If you're struggling to make your auto loan payment each month, you may only be staying one step ahead of the repo man. This isn't the position you want to be in, especially if you're already dealing with a low credit score. So, just how long is it between the day you default and the time a recovery company rolls out in search of your car?

The Repossession Timeline

How Long Before My Car Gets Repo'd?The repo timeline depends on your situation. There's no time frame set in stone for how long there is between loan default and repossession. Many people think that you don't default on your loan until you've missed three months of payments. This is a myth, though. In reality, a lender can legally repossess your vehicle just one day after missing your first payment. This all depends on your lender's policy, though, and the language in your auto loan contract.

Known for a lack of credit checks and catering to lower credit consumers, buy here pay here (BHPH) dealers are more likely to have a recovery company on standby to speed up the repossession process when a customer stops paying. There may be more leeway in time when you're financing through a franchised dealership or a larger chain.

Keep open communication with your lender. Before you even need to start worrying about a repossession, you can avoid the situation by keeping in contact with your lender if you know you're going to miss a payment. It's up to them to determine whether or not to pursue a repossession order. Contacting your lender before it gets to this point could present you with some options you haven't considered. Communication is the key to success when you're dealing with a sticky auto loan situation, so contact your lender as soon as you think you’re on the brink of missing a payment.

The lender doesn't want to repossess your car. Believe it or not, most lenders don't want to see you fail to make your payments, and they don't want to repossess your car, either. This is because the repo process costs them money, too. Dealers and lenders that have to resell a repo aren't typically able to get as much money out of the deal, which also makes it unappealing for them. This is why many lenders would rather work with you than jump to repo your vehicle. But they can't do this unless you let them know what's going on.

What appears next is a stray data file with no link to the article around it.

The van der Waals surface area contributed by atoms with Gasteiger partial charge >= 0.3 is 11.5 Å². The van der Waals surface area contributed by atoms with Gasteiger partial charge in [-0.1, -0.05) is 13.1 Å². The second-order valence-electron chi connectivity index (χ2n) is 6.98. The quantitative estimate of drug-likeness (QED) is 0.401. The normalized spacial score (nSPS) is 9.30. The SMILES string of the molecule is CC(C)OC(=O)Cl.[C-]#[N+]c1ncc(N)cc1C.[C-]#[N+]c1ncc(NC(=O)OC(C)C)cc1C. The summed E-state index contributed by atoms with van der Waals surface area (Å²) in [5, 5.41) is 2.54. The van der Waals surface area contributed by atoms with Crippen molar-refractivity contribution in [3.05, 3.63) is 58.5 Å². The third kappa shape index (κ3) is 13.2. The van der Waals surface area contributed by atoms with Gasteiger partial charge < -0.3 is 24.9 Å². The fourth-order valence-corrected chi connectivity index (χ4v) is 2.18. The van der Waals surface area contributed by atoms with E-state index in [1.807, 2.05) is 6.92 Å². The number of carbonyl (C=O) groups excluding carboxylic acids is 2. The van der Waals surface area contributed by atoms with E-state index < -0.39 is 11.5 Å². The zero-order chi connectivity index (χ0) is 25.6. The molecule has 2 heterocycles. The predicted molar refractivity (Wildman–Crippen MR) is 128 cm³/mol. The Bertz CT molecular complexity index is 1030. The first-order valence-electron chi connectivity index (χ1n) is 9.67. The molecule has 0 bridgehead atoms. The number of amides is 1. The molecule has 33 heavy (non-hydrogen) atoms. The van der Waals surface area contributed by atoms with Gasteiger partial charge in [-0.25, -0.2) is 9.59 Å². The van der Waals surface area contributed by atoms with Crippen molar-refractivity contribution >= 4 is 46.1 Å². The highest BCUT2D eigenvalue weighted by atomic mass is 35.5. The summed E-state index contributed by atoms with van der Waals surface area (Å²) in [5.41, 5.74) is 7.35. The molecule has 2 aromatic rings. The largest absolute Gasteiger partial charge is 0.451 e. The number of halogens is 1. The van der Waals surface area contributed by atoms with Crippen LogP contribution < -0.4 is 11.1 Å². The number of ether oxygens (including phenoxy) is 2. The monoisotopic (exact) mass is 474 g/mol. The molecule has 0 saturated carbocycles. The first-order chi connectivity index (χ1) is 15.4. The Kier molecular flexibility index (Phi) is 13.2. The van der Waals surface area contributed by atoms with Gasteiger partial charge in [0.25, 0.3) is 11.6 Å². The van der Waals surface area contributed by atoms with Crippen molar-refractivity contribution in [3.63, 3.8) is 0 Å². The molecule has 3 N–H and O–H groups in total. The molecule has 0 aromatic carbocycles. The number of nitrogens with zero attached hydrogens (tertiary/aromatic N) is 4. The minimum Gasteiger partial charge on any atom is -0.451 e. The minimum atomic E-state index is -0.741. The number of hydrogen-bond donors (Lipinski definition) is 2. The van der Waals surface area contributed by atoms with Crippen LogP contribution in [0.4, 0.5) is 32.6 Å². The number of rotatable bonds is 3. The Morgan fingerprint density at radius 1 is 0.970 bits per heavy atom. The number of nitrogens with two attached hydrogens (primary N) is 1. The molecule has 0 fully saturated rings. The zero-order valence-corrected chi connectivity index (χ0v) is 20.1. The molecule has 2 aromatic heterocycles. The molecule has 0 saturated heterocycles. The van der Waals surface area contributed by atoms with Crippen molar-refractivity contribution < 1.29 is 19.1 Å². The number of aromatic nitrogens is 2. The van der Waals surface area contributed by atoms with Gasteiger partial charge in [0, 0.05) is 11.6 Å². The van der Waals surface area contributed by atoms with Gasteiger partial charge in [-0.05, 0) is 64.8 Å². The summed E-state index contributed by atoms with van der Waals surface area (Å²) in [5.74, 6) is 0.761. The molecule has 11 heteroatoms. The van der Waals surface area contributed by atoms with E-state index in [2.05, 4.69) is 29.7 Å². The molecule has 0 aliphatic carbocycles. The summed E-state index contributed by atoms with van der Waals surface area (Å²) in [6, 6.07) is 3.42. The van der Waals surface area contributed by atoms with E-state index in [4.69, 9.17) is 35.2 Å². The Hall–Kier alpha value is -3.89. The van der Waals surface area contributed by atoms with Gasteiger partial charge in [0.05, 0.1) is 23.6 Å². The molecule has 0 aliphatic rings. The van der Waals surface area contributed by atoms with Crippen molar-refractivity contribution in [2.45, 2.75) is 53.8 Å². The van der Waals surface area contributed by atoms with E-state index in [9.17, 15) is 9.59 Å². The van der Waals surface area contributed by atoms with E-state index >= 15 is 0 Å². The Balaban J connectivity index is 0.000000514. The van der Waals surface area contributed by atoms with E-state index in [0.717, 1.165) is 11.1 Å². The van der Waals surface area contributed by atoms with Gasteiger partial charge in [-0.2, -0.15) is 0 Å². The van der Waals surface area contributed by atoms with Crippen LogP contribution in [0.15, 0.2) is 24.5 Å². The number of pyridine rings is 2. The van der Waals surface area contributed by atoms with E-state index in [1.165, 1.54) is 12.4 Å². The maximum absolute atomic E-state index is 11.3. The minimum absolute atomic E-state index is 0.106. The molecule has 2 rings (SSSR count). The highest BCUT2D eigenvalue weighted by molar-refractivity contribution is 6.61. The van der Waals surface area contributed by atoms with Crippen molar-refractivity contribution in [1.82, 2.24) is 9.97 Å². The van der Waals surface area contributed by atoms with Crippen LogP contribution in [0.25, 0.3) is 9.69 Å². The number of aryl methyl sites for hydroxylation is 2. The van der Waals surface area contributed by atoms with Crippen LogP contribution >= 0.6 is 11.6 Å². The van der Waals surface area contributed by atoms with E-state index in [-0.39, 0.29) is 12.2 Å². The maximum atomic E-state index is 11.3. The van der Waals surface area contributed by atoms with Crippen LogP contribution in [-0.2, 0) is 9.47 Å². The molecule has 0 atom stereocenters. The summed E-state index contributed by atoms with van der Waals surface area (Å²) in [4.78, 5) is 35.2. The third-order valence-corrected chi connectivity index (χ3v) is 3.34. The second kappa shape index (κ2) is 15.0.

How can my lender help me avoid a repo? Lenders have a few things they can do before things get too far off with your car loan. These options often include deferring your loan payment for a time or allowing you a payment extension. In some rare cases, lenders may be able to move your payment due date if your situation has changed. These can help you reorganize and get your feet back on the ground, and avoid vehicle repossession. However, long-term solutions could be your safest bet if your financial situation is getting off track.

Refinancing Might Be the Answer

If your lender can't help you avoid repossession. If you're not behind on payments yet, but you're unable to get the solution you need from your lender, it may be time to look into alternate options. In some cases, this means opting to refinance your auto loan.

Refinancing means replacing your current car loan with a new loan contract on your existing vehicle. This is usually done to save money on your monthly payment. The most effective way to do this is to qualify for a lower interest rate. It's also possible to lower your payment through refinancing to a longer loan term, which saves you money month to month, but not overall as a lower interest rate would.

In order to be eligible for refinancing, you, your car, and your loan amount all have to meet certain qualifications. The biggest thing that determines your ability to refinance your auto loan is your credit score – it either has to be good or has to have increased since the start of the original car loan.

Try Trading In For a More Affordable Vehicle

Options if you don't qualify to refinance. You don't have to live with an unaffordable vehicle payment, even if you can't qualify for refinancing. The next option to explore is trading in your too expensive car for something more affordable.

You can avoid the further credit score drop that comes with repossession by using your existing vehicle as a trade-in. If there's enough equity in your car, you could pay off your existing auto loan, then use the leftover money to put a down payment on a more affordable vehicle. Getting a reliable, affordable car with poor credit is possible, as long as you're working with the right lender for your situation.